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    Slate translated the lyrics to "Do you like sex? Sex. I mean, the physical activity. Coitus. Do you like it? You're not interested in sex? Men think that feminists hate sex, but it's a very stimulating and natural activity that women love." In The Big Lebowski, Maude (Julianne Moore) asks The Dude (Jeff Bridges), "Do you like sex, Mr. Lebowski? Sex — the physical act of love. Coitus. Do you like it? ... You're not interested in sex? ... It's a male myth about feminists, that we hate sex. It can be a natural, zesty enterprise." Coincidence?

    11. The Clash's "London Calling" was inspired by Joe Strummer's fear of drowning in the River Thames.

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    Strummer was reportedly spooked by a headline in the London Evening Standard about the possibility of the Thames overflowing and flooding London, which sent him into panic — hence the concern in the song's lyrics about living by the river (and other allusions to climate change).

    12. Phil Collins "Sussudio" is named that only because he couldn't think of a better word.

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    No, Phil Collins didn't fall in love with the daughter of some very creative parents. Collins explained on an episode of VH1's Storytellers that he'd coined the word, which had initially been intended as a placeholder, while ad-libbing along with a drum machine. "I kinda knew I had to find something else for that word," he said. "Then I went back and tried to find another word that scanned as well as 'sussudio,' and I couldn't find one."

    13. Hanson's "Mmmbop" was originally a ballad.

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    The upbeat track on the band's album Middle of Nowhere is significantly different from the the downtempo, longer version that appeared on the band's earlier Mmmbop single record.

    14. Billy Joel's "Tomorrow Is Today" was inspired by a suicide attempt.

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    In 1970, Joel found himself struggling personally and professionally, and attempted to end his life by drinking furniture polish. His suicide note — in poem form — later became "Tomorrow Is Today," and the Piano Man found success as a musician after all.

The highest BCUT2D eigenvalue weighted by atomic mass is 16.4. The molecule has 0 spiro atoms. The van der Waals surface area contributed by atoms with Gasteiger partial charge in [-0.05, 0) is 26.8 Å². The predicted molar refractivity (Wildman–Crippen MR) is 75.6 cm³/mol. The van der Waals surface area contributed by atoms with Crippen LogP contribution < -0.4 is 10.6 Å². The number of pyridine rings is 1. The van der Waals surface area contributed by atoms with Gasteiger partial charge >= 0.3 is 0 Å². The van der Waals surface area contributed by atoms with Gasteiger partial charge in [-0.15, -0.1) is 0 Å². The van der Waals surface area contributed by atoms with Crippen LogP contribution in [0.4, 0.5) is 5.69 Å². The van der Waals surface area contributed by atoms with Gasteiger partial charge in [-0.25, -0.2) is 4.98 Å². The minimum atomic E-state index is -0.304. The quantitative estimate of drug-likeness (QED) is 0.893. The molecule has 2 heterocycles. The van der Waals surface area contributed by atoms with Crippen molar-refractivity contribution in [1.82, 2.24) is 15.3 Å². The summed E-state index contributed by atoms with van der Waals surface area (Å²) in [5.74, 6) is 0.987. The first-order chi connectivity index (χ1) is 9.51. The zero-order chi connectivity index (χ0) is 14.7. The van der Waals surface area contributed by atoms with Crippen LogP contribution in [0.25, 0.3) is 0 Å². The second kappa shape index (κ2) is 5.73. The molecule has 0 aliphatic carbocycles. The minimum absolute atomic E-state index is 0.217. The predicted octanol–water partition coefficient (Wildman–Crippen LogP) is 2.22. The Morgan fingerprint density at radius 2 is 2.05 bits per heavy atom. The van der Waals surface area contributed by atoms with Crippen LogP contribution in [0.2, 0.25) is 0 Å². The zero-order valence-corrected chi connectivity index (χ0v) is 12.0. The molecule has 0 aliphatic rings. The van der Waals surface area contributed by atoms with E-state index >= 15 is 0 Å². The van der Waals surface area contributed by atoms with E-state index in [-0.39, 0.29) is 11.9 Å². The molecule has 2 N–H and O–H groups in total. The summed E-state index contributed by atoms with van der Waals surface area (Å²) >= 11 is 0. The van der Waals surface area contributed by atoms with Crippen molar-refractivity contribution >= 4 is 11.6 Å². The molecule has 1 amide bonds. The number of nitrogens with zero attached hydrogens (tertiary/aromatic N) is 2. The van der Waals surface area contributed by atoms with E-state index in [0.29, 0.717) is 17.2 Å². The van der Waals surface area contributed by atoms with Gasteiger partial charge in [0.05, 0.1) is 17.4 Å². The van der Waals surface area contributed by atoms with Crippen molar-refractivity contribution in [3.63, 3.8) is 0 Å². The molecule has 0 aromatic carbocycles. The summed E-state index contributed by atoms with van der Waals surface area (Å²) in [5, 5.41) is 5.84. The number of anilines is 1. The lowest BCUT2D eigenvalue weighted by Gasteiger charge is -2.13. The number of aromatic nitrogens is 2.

15. The riff for the Rolling Stones' "Satisfaction" came to Keith Richards in a dream, and he woke up just long enough to record it.

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    Richards told NPR in 2010 that he worried, upon waking up a second time, that he hadn't actually recorded anything. But once he played his tape recorder back, Richards realized that the first verse was in place. "And after that," he said, "there's 40 minutes of me snoring."

    16. Sheryl Crow's "All I Wanna Do" initially had totally different lyrics, but then her band found a little-known poem in a used book and adopted (almost all of) its words as the song's lyrics.

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    Poet Wyn Cooper said of the song, "They went around the corner to Cliff’s Books in Pasadena, where they found a used copy of my book... They took it back to Sheryl, and asked her to sing 'Fun' to the music. I wasn’t there, but I’m told that it worked." Crow sung the poem with a few lyrical tweaks, and Cooper has collected royalties ever since.

    17. The Kingsmen's version of "Louie Louie" was subject to a two-year FBI obscenity investigation, which was found to be inconclusive... but maybe shouldn't have been.

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    A combination of a weirdly placed microphone, a too-loud instrumental track, and a white guy trying his hand at faux-Jamaican patois made The Kingsmen's cover of Richard Berry's song completely unintelligible. After a number of not at all weirdly repressed Americans alleged the lyrics were about (gasp!) sex, the FBI took action to find the truth (two years worth of action, during which they never actually spoke to Berry). As it turns out, the song's lyrics were in no way salacious — but if you listen closely at the song's 0:54 mark, you can hear The Kingsmen's drummer yell "Fuck!" after dropping a drumstick.